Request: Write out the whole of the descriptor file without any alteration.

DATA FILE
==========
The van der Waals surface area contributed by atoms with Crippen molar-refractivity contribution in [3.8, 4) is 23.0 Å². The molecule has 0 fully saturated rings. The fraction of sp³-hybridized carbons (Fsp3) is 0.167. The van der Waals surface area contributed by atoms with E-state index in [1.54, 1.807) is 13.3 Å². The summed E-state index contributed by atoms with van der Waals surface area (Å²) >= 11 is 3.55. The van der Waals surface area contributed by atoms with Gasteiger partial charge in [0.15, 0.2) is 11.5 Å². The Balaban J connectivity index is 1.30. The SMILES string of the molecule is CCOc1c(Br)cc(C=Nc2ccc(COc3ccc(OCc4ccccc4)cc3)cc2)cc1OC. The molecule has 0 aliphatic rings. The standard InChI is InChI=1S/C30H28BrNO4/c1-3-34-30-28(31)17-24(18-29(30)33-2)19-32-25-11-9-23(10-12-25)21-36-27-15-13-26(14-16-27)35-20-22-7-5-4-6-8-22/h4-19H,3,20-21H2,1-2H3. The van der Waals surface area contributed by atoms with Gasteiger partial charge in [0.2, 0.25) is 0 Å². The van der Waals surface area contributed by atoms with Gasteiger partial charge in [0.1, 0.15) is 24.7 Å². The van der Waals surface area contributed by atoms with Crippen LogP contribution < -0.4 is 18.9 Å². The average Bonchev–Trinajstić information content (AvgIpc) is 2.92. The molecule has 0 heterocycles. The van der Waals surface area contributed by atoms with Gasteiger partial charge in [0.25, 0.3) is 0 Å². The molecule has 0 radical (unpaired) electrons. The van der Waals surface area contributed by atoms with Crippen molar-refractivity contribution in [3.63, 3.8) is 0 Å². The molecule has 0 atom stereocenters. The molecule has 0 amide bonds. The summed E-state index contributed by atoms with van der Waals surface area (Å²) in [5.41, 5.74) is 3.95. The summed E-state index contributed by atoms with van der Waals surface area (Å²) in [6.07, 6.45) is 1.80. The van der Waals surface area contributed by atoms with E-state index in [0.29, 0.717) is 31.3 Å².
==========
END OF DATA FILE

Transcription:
The van der Waals surface area contributed by atoms with Crippen molar-refractivity contribution in [3.8, 4) is 23.0 Å². The molecule has 0 fully saturated rings. The fraction of sp³-hybridized carbons (Fsp3) is 0.167. The van der Waals surface area contributed by atoms with E-state index in [1.54, 1.807) is 13.3 Å². The summed E-state index contributed by atoms with van der Waals surface area (Å²) >= 11 is 3.55. The van der Waals surface area contributed by atoms with Gasteiger partial charge in [0.15, 0.2) is 11.5 Å². The Balaban J connectivity index is 1.30. The SMILES string of the molecule is CCOc1c(Br)cc(C=Nc2ccc(COc3ccc(OCc4ccccc4)cc3)cc2)cc1OC. The molecule has 0 aliphatic rings. The standard InChI is InChI=1S/C30H28BrNO4/c1-3-34-30-28(31)17-24(18-29(30)33-2)19-32-25-11-9-23(10-12-25)21-36-27-15-13-26(14-16-27)35-20-22-7-5-4-6-8-22/h4-19H,3,20-21H2,1-2H3. The van der Waals surface area contributed by atoms with Gasteiger partial charge in [0.2, 0.25) is 0 Å². The van der Waals surface area contributed by atoms with Gasteiger partial charge in [0.1, 0.15) is 24.7 Å². The van der Waals surface area contributed by atoms with Crippen LogP contribution < -0.4 is 18.9 Å². The average Bonchev–Trinajstić information content (AvgIpc) is 2.92. The molecule has 0 heterocycles. The van der Waals surface area contributed by atoms with Gasteiger partial charge in [0.25, 0.3) is 0 Å². The molecule has 0 radical (unpaired) electrons. The van der Waals surface area contributed by atoms with Crippen molar-refractivity contribution in [3.63, 3.8) is 0 Å². The molecule has 0 atom stereocenters. The molecule has 0 amide bonds. The summed E-state index contributed by atoms with van der Waals surface area (Å²) in [5.41, 5.74) is 3.95. The summed E-state index contributed by atoms with van der Waals surface area (Å²) in [6.07, 6.45) is 1.80. The van der Waals surface area contributed by atoms with E-state index in [0.29, 0.717) is 31.3 Å².